The IIMHN is pleased to announce and support the  ‘CRITICAL PERSPECTIVES ON AND BEYOND “CHANGE” IN MENTAL HEALTH SERVICES’ Conference 2017 in UCC, on the 15th AND 16th NOVEMBER 2017.  The conference is organised by the School of Applied Social Studies and the Catherine McAuley School of Nursing and Midwifery, University College Cork, in association with the Critical Voices Network Ireland.  The conference, now in its 9th year is unique, as it is free for all participants and it involves people from diverse backgrounds (self-experience, survivors, professionals, academics, carers) presenting, discussing and debating critical and creative perspectives on and beyond the dominant bio-medical approach. The 2010 conference saw the launch of the Critical Voices Network Ireland (CVNI), a network of people interested in considering and developing responses to human distress, which are creative, enabling, respectful and firmly grounded in human rights.  The conference aims to explore and debate critical perspectives on and beyond:
– What do we understand by ‘better’ mental health services?
– Do we need mental health services at all? If so, what should they look like? If not, what other ways are there?
– The politics of changing mental health services.

Confirmed Keynote Speakers (in alphabetical order):

  • Oor Mad History: a group of people with lived experience/mad identified, mad positive academics and mental health advocacy workers from Edinburgh, Scotland, interested in the newly emerging field of “Mad Studies”.
  • Jim van Os: Professor of Psychiatry at Utrecht Medical Centre (UMC), The Netherlands, interested and active in mental health care reform.
  • Diana Rose: Mental health service user throughout her adult life and now Professor of User-Led Research at King’s College London, researching mental health services from the perspective of those with mental distress who use such services.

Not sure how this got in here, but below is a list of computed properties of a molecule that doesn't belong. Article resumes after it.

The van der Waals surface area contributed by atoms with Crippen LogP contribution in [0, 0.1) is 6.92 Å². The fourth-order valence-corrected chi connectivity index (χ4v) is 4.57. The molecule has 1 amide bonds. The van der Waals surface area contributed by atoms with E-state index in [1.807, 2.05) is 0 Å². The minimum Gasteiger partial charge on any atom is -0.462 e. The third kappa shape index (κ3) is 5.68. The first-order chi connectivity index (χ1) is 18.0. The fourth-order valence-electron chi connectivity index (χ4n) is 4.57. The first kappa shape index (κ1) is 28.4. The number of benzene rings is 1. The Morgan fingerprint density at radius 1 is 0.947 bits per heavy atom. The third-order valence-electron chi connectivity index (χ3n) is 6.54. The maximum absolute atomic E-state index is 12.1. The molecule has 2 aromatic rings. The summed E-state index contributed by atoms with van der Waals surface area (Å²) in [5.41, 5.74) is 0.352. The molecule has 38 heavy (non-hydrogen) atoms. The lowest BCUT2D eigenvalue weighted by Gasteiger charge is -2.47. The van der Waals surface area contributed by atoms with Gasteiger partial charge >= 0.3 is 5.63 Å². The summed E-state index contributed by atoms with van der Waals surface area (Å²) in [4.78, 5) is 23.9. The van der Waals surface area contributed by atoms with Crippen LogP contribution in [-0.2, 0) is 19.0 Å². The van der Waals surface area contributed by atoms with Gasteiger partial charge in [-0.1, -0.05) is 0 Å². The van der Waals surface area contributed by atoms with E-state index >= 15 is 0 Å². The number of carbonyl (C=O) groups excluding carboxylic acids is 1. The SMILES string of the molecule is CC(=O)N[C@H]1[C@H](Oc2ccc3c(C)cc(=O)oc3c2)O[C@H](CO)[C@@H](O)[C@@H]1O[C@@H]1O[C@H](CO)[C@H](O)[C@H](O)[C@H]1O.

• Jolijn Santegoeds: Service user/survivor of psychiatry, and founder of a protest group in the Netherlands called “Rage against Isolation!”.
  • Paul Doherty: CEO at Slí Eile, which supports people to develop a strong foundation for mental health recovery by harnessing the power of intentional residential community, collective enterprise and discovery-based life-planning.
  • Jay Watts: consultant clinical psychologist, psychotherapist and activist, who has written widely about neoliberalism and the politics around mental health.

Concurrent Sessions: there will be workshops and oral presentations, related to the conference theme.

Call for Oral Presentations/Workshops (45 minutes’ duration) extended to 29 September: Submit an abstract (in Word – 250 words max) related to the conference theme, outlining its aims and intentions and a brief bio (in Word – 150 words max). Email abstract and bio to l.sapouna@ucc.ie.

Full programme: Full details will be available in mid October on http://www.ucc.ie/en/nursingmidwifery/news/ and http://www.ucc.ie/en/appsoc/resconf/conf/. Check http://www.uccconferencing.ie/walking-distance/ for accommodation. To get to Brookfield (UCC) check http://www.ucc.ie/en/visitors/getting-here/ Parking facilities are limited around UCC. Try car park next to Kingsley Hotel, Victoria Cross (10 walk from venue via footbridge behind Western Gateway Building on Western Road). Coffees and lunches not included. There are restaurants and cafes in and around the conference venue.


Venue: Brookfield Health Sciences Complex, University College Cork, Ireland.

Booking: Email Harry Gijbels h.gijbels@ucc.ie and make sure you give your name, and indicate the day(s) you wish to attend (either Wednesday 15 November, Thursday 16 November, or both days). Booking will be confirmed by return email. Please bring the booking confirmation slip with you to the conference registration desk on the day(s) you are attending.

The Conference organisers are Lydia Sapouna, School of Applied Social Studies and Harry Gijbels (retired), Catherine McAuley School of Nursing and Midwifery, University College Cork, Ireland.